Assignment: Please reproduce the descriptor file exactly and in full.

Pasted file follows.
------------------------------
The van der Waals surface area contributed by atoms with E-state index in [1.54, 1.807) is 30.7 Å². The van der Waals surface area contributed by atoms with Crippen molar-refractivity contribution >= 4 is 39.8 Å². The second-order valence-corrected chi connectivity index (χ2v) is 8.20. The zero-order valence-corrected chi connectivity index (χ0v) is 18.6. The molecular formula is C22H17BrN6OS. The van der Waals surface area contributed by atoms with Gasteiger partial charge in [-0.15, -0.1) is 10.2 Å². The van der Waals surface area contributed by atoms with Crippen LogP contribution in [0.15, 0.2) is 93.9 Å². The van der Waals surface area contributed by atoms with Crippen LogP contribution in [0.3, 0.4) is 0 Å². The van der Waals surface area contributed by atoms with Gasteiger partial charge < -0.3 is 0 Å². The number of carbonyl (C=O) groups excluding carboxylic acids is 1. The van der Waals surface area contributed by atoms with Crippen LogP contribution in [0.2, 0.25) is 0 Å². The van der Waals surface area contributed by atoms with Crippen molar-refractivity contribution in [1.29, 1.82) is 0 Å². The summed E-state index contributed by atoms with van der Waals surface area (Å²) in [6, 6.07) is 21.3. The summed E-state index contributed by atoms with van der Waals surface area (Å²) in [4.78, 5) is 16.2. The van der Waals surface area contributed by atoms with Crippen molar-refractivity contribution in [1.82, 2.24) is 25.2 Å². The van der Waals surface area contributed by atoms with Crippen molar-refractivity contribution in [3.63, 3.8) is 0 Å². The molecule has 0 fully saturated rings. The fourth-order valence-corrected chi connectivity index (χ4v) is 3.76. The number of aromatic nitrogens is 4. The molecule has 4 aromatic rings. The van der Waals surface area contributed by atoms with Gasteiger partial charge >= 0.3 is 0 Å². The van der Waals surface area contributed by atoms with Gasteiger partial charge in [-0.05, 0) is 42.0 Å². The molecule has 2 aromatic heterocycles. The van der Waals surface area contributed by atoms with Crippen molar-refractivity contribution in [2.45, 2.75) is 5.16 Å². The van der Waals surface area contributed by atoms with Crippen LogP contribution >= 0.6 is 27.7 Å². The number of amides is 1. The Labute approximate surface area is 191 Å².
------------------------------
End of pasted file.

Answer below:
The van der Waals surface area contributed by atoms with E-state index in [1.54, 1.807) is 30.7 Å². The van der Waals surface area contributed by atoms with Crippen molar-refractivity contribution >= 4 is 39.8 Å². The second-order valence-corrected chi connectivity index (χ2v) is 8.20. The zero-order valence-corrected chi connectivity index (χ0v) is 18.6. The molecular formula is C22H17BrN6OS. The van der Waals surface area contributed by atoms with Gasteiger partial charge in [-0.15, -0.1) is 10.2 Å². The van der Waals surface area contributed by atoms with Crippen LogP contribution in [0.15, 0.2) is 93.9 Å². The van der Waals surface area contributed by atoms with Crippen LogP contribution in [0.3, 0.4) is 0 Å². The van der Waals surface area contributed by atoms with Gasteiger partial charge < -0.3 is 0 Å². The number of carbonyl (C=O) groups excluding carboxylic acids is 1. The van der Waals surface area contributed by atoms with Crippen LogP contribution in [0.2, 0.25) is 0 Å². The van der Waals surface area contributed by atoms with Crippen molar-refractivity contribution in [1.29, 1.82) is 0 Å². The summed E-state index contributed by atoms with van der Waals surface area (Å²) in [6, 6.07) is 21.3. The summed E-state index contributed by atoms with van der Waals surface area (Å²) in [4.78, 5) is 16.2. The van der Waals surface area contributed by atoms with Crippen molar-refractivity contribution in [1.82, 2.24) is 25.2 Å². The van der Waals surface area contributed by atoms with Crippen molar-refractivity contribution in [3.63, 3.8) is 0 Å². The molecule has 0 fully saturated rings. The fourth-order valence-corrected chi connectivity index (χ4v) is 3.76. The number of aromatic nitrogens is 4. The molecule has 4 aromatic rings. The van der Waals surface area contributed by atoms with Gasteiger partial charge >= 0.3 is 0 Å². The van der Waals surface area contributed by atoms with Gasteiger partial charge in [-0.05, 0) is 42.0 Å². The molecule has 2 aromatic heterocycles. The van der Waals surface area contributed by atoms with Crippen molar-refractivity contribution in [2.45, 2.75) is 5.16 Å². The van der Waals surface area contributed by atoms with Crippen LogP contribution >= 0.6 is 27.7 Å². The number of amides is 1. The Labute approximate surface area is 191 Å².